Have you ever caught yourself reminiscing about a team you were on as a kid and find yourself saying, “If only my coach had (fill in the blank) we would have beat that other team? Well, if you would like to get into coaching and help aspiring athletes in the shooting sports, the answer is the NRA Coach Education Program.
Led by NRA National Coach Trainer Samantha Olsen, the program is designed to provide coaches with all the tools they need to maximize the potential of shooting athletes. She best describes the bird’s-eye view of the courses.
“The NRA Coach Program is a nationally recognized coach training program in rifle, pistol, shotgun and high power rifle and is recognized by the Civilian Marksmanship Program, USA Shooting, Amateur Trapshooting Association, National Skeet Shooting Association and the National Sporting Clays Association. In addition, the NRA Coach Education program supports youth organizations such as the Scholastic Action Shooting Program, Scholastic Clay Target Program, Boy Scouts of America, AIM (ATA’s youth program), the American Legion and more. Currently, there are almost 7,000 active NRA Coaches and over 1,000 new ones are trained every year.”
The heart of the NRA Coach Education Program is the Coach Training School. This picture is from a recent NRA Pistol Coach School.
Not only does the coach program address many shooting disciplines, but there are several levels to the program. Level 1 is a two-day course that you attend in person in a traditional instructor-led training. The topics cover safety, risk management, equipment, fundamentals, firing positions, practical range exercise, sports psychology, planning, training, shooting programs, competitions and examination. One of the big things you will gain from attending this two-day course is meeting and networking with other coaches. It’s amazing what pieces of wisdom you can pick up on by just talking with someone during one of the breaks. This course is intended for beginner- to intermediate-level shooters.
As a follow up to the first level, Level 2 requires an online course through Human Kinetics entitled “Coaching Principals.” Coaching candidates must also take a CPR or First Aid course and complete a coaching activity statement.
Level 3 currently applies to rifle and pistol only. This is a two-day in-person symposium designed to coach advanced athletes in the international disciplines.
Level 4 is achieved by appointment only from the National Coach with USA Shooting. These individuals are assistants to the National Coach and must be at a minimum a Level 2 Coach. The National Coach and NRA National Coach Trainer reserve the right to discontinue Level 4 status at any time.
In addition to the 4 levels, the program offers a great opportunity for junior shooters known as Junior Trainers. Prospective candidates for this program must be between the ages of 15 and 17. They will need a recommendation from the National Coach Development Staff (NCDS) and provide two letters of recommendation. One letter needs to come from a parent and another from their coach.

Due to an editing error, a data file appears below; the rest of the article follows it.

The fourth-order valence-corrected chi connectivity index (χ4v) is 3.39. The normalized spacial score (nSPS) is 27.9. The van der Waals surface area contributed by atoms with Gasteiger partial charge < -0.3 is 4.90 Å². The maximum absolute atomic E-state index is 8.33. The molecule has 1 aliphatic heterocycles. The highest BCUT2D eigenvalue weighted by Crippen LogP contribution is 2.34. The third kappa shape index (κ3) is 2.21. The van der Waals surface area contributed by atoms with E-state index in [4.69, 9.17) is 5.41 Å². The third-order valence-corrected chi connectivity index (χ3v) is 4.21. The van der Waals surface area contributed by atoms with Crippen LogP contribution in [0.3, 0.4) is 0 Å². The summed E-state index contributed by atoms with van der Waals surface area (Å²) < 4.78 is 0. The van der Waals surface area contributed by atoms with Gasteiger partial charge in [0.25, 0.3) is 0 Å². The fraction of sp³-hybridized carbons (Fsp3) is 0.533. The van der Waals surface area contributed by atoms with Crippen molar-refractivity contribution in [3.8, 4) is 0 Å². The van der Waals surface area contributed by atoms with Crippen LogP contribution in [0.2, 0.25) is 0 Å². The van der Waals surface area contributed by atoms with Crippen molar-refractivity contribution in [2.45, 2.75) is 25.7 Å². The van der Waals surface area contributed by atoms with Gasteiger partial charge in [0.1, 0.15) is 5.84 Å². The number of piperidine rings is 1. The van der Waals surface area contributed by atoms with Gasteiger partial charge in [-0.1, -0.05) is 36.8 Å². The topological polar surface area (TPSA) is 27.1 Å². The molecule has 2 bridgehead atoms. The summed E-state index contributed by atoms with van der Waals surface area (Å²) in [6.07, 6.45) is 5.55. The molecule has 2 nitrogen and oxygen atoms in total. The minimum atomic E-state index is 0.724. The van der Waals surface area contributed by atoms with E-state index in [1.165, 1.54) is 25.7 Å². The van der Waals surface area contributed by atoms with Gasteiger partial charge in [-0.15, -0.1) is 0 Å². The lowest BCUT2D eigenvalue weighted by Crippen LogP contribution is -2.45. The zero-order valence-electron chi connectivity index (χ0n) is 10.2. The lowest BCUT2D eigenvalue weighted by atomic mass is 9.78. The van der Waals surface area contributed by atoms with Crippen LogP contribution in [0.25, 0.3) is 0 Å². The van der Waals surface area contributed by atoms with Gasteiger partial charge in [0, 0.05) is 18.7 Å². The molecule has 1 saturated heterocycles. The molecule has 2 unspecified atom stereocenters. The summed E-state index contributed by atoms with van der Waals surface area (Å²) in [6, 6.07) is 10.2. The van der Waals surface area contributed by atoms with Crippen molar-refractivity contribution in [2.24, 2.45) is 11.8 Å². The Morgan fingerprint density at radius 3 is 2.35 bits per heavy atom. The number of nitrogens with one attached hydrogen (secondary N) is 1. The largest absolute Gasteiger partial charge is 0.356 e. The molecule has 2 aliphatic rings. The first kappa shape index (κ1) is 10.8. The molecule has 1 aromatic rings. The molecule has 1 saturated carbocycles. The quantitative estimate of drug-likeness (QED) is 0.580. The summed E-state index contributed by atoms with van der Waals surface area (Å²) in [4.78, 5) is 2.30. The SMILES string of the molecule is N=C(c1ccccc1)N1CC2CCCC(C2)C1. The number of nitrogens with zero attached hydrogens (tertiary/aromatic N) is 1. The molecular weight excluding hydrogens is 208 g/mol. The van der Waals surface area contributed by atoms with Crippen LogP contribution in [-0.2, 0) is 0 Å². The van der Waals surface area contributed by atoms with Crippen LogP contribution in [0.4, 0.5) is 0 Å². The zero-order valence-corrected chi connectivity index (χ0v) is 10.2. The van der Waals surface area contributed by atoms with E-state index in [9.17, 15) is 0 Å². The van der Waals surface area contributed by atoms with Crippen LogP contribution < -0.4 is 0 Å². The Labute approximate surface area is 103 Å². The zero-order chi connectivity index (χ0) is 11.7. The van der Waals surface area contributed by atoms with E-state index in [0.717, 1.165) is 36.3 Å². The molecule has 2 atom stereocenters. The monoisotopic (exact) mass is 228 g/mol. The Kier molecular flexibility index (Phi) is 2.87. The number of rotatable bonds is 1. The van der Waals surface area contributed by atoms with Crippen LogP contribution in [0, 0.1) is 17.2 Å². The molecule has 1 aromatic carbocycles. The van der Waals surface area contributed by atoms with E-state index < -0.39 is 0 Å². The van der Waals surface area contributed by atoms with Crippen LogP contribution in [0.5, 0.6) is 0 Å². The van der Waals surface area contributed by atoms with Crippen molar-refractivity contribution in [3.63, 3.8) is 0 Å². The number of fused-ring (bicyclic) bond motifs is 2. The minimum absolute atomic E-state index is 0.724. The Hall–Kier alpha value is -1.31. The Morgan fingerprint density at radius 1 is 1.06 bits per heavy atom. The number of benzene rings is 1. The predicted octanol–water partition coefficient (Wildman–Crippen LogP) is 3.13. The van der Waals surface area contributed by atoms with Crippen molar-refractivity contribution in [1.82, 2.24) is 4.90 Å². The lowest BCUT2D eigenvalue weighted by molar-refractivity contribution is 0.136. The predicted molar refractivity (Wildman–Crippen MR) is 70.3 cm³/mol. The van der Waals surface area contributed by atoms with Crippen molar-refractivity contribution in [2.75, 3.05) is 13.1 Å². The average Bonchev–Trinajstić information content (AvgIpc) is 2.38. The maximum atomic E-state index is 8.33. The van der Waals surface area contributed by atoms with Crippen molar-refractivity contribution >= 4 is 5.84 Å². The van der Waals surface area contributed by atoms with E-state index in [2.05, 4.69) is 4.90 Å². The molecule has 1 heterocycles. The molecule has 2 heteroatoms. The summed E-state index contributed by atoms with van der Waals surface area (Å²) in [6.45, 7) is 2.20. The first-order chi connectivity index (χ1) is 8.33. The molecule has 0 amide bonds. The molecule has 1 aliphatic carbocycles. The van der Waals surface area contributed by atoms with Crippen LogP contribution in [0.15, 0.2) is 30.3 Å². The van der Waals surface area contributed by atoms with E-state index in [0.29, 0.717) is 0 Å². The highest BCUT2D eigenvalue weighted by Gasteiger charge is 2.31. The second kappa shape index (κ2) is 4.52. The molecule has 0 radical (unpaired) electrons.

Remember that during a basic course of instruction, the student is being taught the basics of the mechanics of the firearm, firearm safety, position and the shot process. As a coach, you are making sure the physical aspects such as shooting position are mastered correctly. Then you move on to fine-tuning things like a person’s grip or their mental approach to the sport in order to maximize the final outcome or score.
The SIG Precision Super Target .177-cal., single-shot pneumatic air pistol is an entry-level 10-meter target pistol.
One student at the school, Doug M. from Maryland said, “The best thing he learned in the course were the instruction and tips from the live-firing exercises.”
Another student, Greg L. from Kentucky said, “The two-day course opened my eyes to shooting sports I had not been previously exposed to. I also look forward to opportunities and working with youth.”
In an interview with Dave Prater, coach of the successful Scholastic Action Shooting Program based in Winchester, VA, he shared what makes coaching such an invaluable asset to any team.
“Developing a young person’s mental maturity through an increase in self-awareness was one of the major factors contributing to my success as a coach,” said Prater.
Students receive instruction at a recent NRA Pistol Coach School.
Prater has been coaching since the 1970s and has identified several elements leading to his success guiding athletes.
“I get the parents and volunteers involved, I ask that the athletes keep a diary or journal and I assign a physical exercise program. I also engage the athletes for suggestions.”
He added that one of the most valuable aspects of the NRA Coach Program is the sharing of information with other coaches. Prater places high value on the exposure to ideas that he would not have otherwise encountered. And in just three years, Prater has seen two of his shooters go on to advanced training events at the Olympic Training Center in Colorado Springs, CO.
Becoming an NRA Certified Coach will provide you with the education, training and credentials you will need to coach a team of any age. There are many components that go into the coaching process and a great place to start is with the NRA Coach Education Program. Learn more at coach.nra.org or email firstname.lastname@example.org.
Kathy (Kelly) Quandahl was a nationally ranked junior shooter, a three-time All-American for West Virginia University, a member of the U.S. Army Marksmanship Unit Rifle Team and also collected over 25 National Records during her distinguished shooting career. Her shooting experience started with a Crosman air pistol. She used air-gun training as a tool for cross training when she was developing as a junior shooter.